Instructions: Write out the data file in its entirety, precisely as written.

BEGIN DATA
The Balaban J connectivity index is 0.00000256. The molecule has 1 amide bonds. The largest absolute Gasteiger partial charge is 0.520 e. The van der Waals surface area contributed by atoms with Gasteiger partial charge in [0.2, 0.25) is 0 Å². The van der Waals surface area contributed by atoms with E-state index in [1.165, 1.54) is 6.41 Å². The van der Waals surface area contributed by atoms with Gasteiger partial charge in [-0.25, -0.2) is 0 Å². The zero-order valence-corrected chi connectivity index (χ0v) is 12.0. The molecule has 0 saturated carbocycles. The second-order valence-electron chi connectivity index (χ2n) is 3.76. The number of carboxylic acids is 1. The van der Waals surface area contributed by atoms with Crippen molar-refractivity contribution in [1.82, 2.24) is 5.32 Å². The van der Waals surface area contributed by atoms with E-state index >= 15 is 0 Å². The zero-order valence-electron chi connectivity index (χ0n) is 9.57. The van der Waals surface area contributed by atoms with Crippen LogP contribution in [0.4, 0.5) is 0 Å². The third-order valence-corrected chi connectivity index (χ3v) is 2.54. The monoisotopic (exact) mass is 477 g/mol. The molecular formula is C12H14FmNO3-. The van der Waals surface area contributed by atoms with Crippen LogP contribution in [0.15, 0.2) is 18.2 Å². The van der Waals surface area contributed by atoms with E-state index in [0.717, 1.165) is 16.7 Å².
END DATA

The Balaban J connectivity index is 0.00000256. The molecule has 1 amide bonds. The largest absolute Gasteiger partial charge is 0.520 e. The van der Waals surface area contributed by atoms with Gasteiger partial charge in [0.2, 0.25) is 0 Å². The van der Waals surface area contributed by atoms with E-state index in [1.165, 1.54) is 6.41 Å². The van der Waals surface area contributed by atoms with Gasteiger partial charge in [-0.25, -0.2) is 0 Å². The zero-order valence-corrected chi connectivity index (χ0v) is 12.0. The molecule has 0 saturated carbocycles. The second-order valence-electron chi connectivity index (χ2n) is 3.76. The number of carboxylic acids is 1. The van der Waals surface area contributed by atoms with Crippen molar-refractivity contribution in [1.82, 2.24) is 5.32 Å². The van der Waals surface area contributed by atoms with E-state index >= 15 is 0 Å². The zero-order valence-electron chi connectivity index (χ0n) is 9.57. The van der Waals surface area contributed by atoms with Crippen LogP contribution in [0.4, 0.5) is 0 Å². The third-order valence-corrected chi connectivity index (χ3v) is 2.54. The monoisotopic (exact) mass is 477 g/mol. The molecular formula is C12H14FmNO3-. The van der Waals surface area contributed by atoms with Crippen LogP contribution in [0.15, 0.2) is 18.2 Å². The van der Waals surface area contributed by atoms with E-state index in [0.717, 1.165) is 16.7 Å².